Poetry, Western Slope sty-lee

This world glistens like a summer lamp saying open, open
In the time it takes to speak, everything could disappear.

—from "Looking for Fossils" by Sandra Dorr (from Desert Water, The Lithic Press, 2009)

What is that spark when you meet a friend, which crackles with instant recognition? And what is that spark multiplied like a moonless night sky's field of fireworks? It might be something like what I experienced at the Western Colorado Writers' Forum's annual conference in Grand Junction this past weekend.


I was introduced to the group by Wendy Videlock, who appeared on TNB Poetry at my behest and who then suggested I lead a workshop on submissions to online journals at the conference. I gave that workshop Saturday to a sharp, attentive group who had just heard María Meléndez's advice about submitting to print journals.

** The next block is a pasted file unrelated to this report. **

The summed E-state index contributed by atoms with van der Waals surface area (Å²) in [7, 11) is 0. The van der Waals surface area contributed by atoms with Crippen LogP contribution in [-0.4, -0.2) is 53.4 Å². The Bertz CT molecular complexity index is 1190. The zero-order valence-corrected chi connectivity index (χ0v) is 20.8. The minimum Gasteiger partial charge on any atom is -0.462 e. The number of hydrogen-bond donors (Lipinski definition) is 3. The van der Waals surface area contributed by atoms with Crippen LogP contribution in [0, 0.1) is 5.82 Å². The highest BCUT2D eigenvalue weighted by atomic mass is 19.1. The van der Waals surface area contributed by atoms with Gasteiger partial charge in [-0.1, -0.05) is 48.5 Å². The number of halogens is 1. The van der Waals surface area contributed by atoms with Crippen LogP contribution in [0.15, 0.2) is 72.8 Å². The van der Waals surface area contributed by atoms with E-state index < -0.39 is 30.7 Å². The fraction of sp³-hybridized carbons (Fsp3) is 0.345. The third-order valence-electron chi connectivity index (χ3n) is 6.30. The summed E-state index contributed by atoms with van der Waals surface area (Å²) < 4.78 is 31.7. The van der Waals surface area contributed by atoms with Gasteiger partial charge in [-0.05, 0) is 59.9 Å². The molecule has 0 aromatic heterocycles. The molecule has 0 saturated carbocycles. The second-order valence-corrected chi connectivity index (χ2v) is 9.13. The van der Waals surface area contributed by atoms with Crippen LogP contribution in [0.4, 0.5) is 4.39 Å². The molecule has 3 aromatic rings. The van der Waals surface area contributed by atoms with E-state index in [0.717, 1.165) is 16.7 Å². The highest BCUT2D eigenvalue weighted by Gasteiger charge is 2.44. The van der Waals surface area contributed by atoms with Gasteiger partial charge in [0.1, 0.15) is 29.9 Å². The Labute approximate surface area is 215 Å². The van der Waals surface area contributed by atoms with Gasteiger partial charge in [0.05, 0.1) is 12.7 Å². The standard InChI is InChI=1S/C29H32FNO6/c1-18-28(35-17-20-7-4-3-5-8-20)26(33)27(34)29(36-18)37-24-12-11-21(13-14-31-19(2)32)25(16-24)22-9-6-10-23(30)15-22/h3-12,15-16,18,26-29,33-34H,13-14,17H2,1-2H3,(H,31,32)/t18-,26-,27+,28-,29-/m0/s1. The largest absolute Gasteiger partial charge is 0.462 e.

Earlier that morning I had encountered what this conference was really about, at heart.

What better place to call home
than this high desert cloud mesa wrong turn
rippling of the continental plates
before they slap down
fanning towards the Coast?

—from "The Wright Stuff" by Art Goodtimes

I woke up on the crisp, autumn morning to ride with Colorado Poet Laureate David Mason and his sweet, effervescent lover Cally Conan-Davies up Monument Canyon into the sort of jaw-dropping landscape that Colorado offers up to casually. There at the visitor center of the National Monument, a group of poets learned from Park Ranger Liz of the eventful geological and human history of the place, as well as present climate, flora and fauna. Fingers bit by the chill, we nevertheless scribbled scraps of what she said and what figments the vista inspired in us.


We then gathered in a room at the center where David Mason recited selections of poetry which exhibited rootedness to land.  He finished with Bristlecone Pine, his own poem written after visiting the oldest tree of that type in the Rocky Mountains; he started with: